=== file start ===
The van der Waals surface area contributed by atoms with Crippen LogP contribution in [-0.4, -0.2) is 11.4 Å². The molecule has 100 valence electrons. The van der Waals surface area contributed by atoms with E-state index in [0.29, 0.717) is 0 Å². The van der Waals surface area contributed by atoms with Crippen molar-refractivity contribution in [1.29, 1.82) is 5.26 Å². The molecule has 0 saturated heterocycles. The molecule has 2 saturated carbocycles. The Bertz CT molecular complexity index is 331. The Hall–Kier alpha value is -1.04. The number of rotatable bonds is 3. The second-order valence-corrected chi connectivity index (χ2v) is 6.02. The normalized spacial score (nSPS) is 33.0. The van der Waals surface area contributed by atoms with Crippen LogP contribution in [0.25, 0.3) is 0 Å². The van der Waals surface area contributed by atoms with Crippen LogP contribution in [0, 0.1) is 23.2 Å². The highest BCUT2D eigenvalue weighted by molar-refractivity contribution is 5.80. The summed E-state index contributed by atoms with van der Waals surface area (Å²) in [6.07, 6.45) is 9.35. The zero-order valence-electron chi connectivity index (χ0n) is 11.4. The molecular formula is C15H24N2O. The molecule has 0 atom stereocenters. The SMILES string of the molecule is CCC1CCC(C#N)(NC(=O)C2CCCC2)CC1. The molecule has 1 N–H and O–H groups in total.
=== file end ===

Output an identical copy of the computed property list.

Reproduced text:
The van der Waals surface area contributed by atoms with Crippen LogP contribution in [-0.4, -0.2) is 11.4 Å². The molecule has 100 valence electrons. The van der Waals surface area contributed by atoms with E-state index in [0.29, 0.717) is 0 Å². The van der Waals surface area contributed by atoms with Crippen molar-refractivity contribution in [1.29, 1.82) is 5.26 Å². The molecule has 0 saturated heterocycles. The molecule has 2 saturated carbocycles. The Bertz CT molecular complexity index is 331. The Hall–Kier alpha value is -1.04. The number of rotatable bonds is 3. The second-order valence-corrected chi connectivity index (χ2v) is 6.02. The normalized spacial score (nSPS) is 33.0. The van der Waals surface area contributed by atoms with Crippen LogP contribution in [0.25, 0.3) is 0 Å². The van der Waals surface area contributed by atoms with Crippen LogP contribution in [0, 0.1) is 23.2 Å². The highest BCUT2D eigenvalue weighted by molar-refractivity contribution is 5.80. The summed E-state index contributed by atoms with van der Waals surface area (Å²) in [6.07, 6.45) is 9.35. The zero-order valence-electron chi connectivity index (χ0n) is 11.4. The molecular formula is C15H24N2O. The molecule has 0 atom stereocenters. The SMILES string of the molecule is CCC1CCC(C#N)(NC(=O)C2CCCC2)CC1. The molecule has 1 N–H and O–H groups in total.